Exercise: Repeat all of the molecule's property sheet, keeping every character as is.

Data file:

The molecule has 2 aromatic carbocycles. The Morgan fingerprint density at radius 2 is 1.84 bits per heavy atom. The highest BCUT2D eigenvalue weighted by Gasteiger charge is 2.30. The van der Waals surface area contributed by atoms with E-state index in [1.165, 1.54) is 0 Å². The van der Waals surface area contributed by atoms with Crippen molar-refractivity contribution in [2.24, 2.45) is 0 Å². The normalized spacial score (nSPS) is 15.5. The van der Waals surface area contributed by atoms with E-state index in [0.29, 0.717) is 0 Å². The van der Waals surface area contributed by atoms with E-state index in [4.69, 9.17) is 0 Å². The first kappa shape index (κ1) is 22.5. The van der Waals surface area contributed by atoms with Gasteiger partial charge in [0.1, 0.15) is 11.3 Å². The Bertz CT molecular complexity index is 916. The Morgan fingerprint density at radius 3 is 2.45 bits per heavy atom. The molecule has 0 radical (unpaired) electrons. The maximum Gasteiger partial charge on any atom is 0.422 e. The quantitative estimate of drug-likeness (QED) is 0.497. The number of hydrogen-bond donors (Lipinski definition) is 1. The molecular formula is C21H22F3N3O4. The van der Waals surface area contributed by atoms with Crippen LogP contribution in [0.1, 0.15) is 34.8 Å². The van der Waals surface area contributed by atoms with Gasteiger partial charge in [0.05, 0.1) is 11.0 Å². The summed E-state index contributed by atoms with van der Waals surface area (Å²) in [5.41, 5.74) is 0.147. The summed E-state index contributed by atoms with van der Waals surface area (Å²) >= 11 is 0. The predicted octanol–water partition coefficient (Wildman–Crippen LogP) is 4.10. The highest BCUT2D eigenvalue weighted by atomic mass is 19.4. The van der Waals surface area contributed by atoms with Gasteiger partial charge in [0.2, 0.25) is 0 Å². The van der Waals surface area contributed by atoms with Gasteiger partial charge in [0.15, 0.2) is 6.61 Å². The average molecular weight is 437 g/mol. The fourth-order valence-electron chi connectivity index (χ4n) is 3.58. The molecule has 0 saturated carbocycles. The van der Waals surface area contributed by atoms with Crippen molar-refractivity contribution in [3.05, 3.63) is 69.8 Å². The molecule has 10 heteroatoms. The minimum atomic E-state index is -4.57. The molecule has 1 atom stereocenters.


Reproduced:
The molecule has 2 aromatic carbocycles. The Morgan fingerprint density at radius 2 is 1.84 bits per heavy atom. The highest BCUT2D eigenvalue weighted by Gasteiger charge is 2.30. The van der Waals surface area contributed by atoms with E-state index in [1.165, 1.54) is 0 Å². The van der Waals surface area contributed by atoms with Crippen molar-refractivity contribution in [2.24, 2.45) is 0 Å². The normalized spacial score (nSPS) is 15.5. The van der Waals surface area contributed by atoms with E-state index in [0.29, 0.717) is 0 Å². The van der Waals surface area contributed by atoms with E-state index in [4.69, 9.17) is 0 Å². The first kappa shape index (κ1) is 22.5. The van der Waals surface area contributed by atoms with Gasteiger partial charge in [0.1, 0.15) is 11.3 Å². The Bertz CT molecular complexity index is 916. The Morgan fingerprint density at radius 3 is 2.45 bits per heavy atom. The molecule has 0 radical (unpaired) electrons. The maximum Gasteiger partial charge on any atom is 0.422 e. The quantitative estimate of drug-likeness (QED) is 0.497. The number of hydrogen-bond donors (Lipinski definition) is 1. The molecular formula is C21H22F3N3O4. The van der Waals surface area contributed by atoms with Crippen LogP contribution in [0.1, 0.15) is 34.8 Å². The van der Waals surface area contributed by atoms with Gasteiger partial charge in [0.05, 0.1) is 11.0 Å². The summed E-state index contributed by atoms with van der Waals surface area (Å²) in [5.41, 5.74) is 0.147. The summed E-state index contributed by atoms with van der Waals surface area (Å²) >= 11 is 0. The predicted octanol–water partition coefficient (Wildman–Crippen LogP) is 4.10. The highest BCUT2D eigenvalue weighted by atomic mass is 19.4. The van der Waals surface area contributed by atoms with Gasteiger partial charge in [0.2, 0.25) is 0 Å². The van der Waals surface area contributed by atoms with Gasteiger partial charge in [0.15, 0.2) is 6.61 Å². The average molecular weight is 437 g/mol. The fourth-order valence-electron chi connectivity index (χ4n) is 3.58. The molecule has 0 saturated carbocycles. The van der Waals surface area contributed by atoms with Crippen molar-refractivity contribution in [3.05, 3.63) is 69.8 Å². The molecule has 10 heteroatoms. The minimum atomic E-state index is -4.57. The molecule has 1 atom stereocenters.